“How far is a light year?” Neo-RnB artist Frank Ocean asks at the end of his sophomore studio album, Blonde. The last 4 years have been rough for fans of the California native, with no releases since his 2012 debut studio album Channel Orange. After the critical and commercial success of his debut album Channel Orange, Blonde has big shoes to fill. Does it live up to the hype?
The short answer is, quite frankly, yes. Blonde sits at an intimidating 17 tracks and a 60 minute runtime, and is a delightful mixture of 90’s hip hop beats, intricate production, genius songwriting, and cleverly orchestrated interludes. The theme of this album seems to be maturation; it plays like a diary reads, and this especially comes to light in the closer of Blonde, “Futura Free.” During this 9 minute closer, Ocean streams his consciousness about his quick rise to fame, his music, mortality, and background. The second half of the song begins after a silent intermission, turning abruptly into an interview primarily drowned out by white noise. The song pulls together the themes from the rest of his album; music, sex and love.
One thing noticeably absent from Blonde are pop songs. Most of the album’s tracks do not revolve around a chorus or hook, instead around instrumentals and composition. Not to say that the album has no catchy songs, with songs like “Ivy” and “Nikes” breaking free of the pop formula while still imprinting their message and melody into your brain by using clever instrumentation and songwriting. However, songs like “Solo” and “Pink + White” prove Ocean can still write a killer hook. Ocean seems to take a more experimental approach to songs in the second half of the album with songs like the aforementioned Stream of Consciousness in “Futura Free” and the sound wall presented in the unsettling “Pretty Sweet”.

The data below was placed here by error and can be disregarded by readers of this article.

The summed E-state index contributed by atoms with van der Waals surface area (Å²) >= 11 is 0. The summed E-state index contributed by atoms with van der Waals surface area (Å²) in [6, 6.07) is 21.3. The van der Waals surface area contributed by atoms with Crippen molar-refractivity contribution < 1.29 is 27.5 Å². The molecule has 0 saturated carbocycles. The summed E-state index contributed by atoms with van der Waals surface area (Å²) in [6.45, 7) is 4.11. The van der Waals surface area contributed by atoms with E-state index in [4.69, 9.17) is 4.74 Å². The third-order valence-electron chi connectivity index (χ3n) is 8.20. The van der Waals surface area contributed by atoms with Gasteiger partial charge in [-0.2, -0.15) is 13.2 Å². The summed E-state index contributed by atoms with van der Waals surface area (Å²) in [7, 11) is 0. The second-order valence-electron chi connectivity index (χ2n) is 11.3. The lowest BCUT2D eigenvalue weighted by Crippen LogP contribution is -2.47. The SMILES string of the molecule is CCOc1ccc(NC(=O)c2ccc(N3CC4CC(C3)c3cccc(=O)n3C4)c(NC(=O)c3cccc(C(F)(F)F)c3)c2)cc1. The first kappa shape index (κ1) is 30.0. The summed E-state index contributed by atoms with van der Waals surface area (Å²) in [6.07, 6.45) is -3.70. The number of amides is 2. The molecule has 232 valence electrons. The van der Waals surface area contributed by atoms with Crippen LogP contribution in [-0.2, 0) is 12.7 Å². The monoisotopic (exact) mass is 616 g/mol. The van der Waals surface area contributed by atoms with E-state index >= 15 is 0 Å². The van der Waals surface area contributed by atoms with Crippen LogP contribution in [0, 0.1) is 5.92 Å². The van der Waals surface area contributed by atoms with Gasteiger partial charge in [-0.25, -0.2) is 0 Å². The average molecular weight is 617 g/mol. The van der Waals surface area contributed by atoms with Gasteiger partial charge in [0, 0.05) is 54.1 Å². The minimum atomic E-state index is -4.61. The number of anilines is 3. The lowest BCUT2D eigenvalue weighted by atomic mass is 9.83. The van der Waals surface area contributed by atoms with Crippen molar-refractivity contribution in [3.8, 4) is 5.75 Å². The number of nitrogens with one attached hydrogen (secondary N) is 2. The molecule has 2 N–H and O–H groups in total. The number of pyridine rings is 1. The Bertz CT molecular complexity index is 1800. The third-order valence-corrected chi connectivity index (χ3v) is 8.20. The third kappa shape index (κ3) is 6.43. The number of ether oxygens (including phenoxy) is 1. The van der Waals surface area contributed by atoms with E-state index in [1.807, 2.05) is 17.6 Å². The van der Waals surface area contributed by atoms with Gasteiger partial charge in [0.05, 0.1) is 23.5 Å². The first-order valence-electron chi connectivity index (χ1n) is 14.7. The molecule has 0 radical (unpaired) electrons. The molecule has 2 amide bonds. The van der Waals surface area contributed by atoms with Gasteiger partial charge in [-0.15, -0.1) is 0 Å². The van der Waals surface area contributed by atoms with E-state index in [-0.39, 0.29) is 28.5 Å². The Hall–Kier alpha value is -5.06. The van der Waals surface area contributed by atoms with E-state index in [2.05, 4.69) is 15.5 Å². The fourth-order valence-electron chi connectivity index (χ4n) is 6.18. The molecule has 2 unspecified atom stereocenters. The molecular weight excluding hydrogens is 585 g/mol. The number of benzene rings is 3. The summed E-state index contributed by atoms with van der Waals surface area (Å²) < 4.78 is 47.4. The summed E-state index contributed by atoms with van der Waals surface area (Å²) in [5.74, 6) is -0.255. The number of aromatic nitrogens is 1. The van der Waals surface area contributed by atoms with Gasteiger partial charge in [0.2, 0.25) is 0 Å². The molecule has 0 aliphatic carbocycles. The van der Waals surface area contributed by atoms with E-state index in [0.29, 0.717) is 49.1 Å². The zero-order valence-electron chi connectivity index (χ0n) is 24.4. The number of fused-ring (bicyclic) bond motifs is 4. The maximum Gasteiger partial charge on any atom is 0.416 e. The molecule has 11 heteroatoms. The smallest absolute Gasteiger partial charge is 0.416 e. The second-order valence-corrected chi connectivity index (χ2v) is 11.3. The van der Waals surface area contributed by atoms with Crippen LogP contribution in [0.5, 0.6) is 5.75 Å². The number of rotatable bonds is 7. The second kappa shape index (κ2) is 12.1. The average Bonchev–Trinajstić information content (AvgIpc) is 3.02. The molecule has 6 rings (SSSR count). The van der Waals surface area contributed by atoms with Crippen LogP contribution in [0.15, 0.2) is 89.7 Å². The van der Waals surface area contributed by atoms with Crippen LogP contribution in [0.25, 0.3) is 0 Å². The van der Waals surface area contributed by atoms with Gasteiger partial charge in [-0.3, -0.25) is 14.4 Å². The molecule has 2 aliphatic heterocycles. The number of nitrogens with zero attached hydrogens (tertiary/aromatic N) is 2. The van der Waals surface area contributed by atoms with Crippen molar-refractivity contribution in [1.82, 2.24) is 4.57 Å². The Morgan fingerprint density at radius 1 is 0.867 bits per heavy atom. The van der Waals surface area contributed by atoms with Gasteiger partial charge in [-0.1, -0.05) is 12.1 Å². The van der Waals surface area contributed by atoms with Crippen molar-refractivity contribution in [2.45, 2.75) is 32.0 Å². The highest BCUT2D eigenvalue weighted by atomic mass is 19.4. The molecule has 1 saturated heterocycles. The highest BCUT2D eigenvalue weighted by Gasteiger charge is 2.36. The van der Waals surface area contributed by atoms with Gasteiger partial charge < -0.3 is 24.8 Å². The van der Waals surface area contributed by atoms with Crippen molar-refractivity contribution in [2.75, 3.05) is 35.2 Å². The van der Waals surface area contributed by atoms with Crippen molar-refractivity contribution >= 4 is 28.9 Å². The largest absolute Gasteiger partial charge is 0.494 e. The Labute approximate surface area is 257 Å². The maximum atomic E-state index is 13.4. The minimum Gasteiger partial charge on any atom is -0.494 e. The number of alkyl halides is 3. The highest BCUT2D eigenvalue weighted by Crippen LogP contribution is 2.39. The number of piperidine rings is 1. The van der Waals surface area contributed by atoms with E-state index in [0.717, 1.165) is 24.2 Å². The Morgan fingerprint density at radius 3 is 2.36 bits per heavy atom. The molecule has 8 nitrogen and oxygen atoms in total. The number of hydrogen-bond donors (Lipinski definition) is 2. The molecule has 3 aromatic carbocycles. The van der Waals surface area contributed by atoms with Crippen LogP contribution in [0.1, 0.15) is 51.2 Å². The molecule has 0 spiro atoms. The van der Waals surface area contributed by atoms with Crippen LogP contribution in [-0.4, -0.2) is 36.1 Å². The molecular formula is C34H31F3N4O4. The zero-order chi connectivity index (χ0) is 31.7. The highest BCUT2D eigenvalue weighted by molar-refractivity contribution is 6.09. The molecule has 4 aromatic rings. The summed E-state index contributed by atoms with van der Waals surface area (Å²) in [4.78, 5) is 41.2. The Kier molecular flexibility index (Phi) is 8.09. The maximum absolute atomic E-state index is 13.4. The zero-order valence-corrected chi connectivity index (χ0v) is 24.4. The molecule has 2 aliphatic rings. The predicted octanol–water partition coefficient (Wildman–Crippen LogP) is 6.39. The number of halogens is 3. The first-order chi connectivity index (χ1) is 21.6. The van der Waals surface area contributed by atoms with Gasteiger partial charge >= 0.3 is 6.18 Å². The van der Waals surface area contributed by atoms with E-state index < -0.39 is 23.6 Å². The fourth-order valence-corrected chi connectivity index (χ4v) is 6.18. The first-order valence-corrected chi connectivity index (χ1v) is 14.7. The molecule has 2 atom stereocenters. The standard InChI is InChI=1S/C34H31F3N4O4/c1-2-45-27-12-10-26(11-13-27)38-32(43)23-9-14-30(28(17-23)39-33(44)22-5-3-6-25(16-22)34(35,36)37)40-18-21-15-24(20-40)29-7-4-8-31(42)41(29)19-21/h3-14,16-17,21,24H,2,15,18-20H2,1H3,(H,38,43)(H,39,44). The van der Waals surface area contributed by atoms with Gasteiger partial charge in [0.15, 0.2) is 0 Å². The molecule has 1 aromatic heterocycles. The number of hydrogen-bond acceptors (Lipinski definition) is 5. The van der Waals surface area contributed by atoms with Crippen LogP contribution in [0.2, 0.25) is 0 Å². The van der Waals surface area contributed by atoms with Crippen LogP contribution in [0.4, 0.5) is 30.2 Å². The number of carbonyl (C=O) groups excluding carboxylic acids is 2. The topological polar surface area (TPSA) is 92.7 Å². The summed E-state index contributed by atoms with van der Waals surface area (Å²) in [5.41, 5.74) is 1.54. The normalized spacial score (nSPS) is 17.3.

The album succeeds because of its experimental nature and subtlety. The album relies on instrumentals to make songs memorable, but the instruments do not overwhelm. In fact, the secret behind Blonde’s beauty is it’s simplicity. Tracks like “Nikes” and “Solo” are backed by slow rotation organ and “Ivy” and “Nights” backed by the a mix of strings, soft electric guitar and high fret plucked bass. The composition is complicated enough to make it interesting without making it hard on the ears, and the lyrical content is good enough to make it worth listening to most songs multiple times; Once, to listen to Ocean’s brilliant songwriting and again to pick up on every production and compositional decision.
Frank Ocean’s Blonde is a very well put together look into the artist’s life, thoughts, and emotions, but what really makes it stand out is the craft. The instrumentation is top notch and an extreme amount of care was put into the album. Every beat, instrument and song is where it’s supposed to be. “How far is a light year?” is an appropriate end to a fantastic album. The question is rhetorical, because Frank Ocean has travelled it. The growth and evolution, both as a person and artist, between albums is apparent. Both lyrically and musically, Blonde touches places Channel Orange would never go.Ocean proves himself once again as a mastermind of modern pop while satisfying a more experimental, mature and artistic perspective of his music.
By Jackson Radley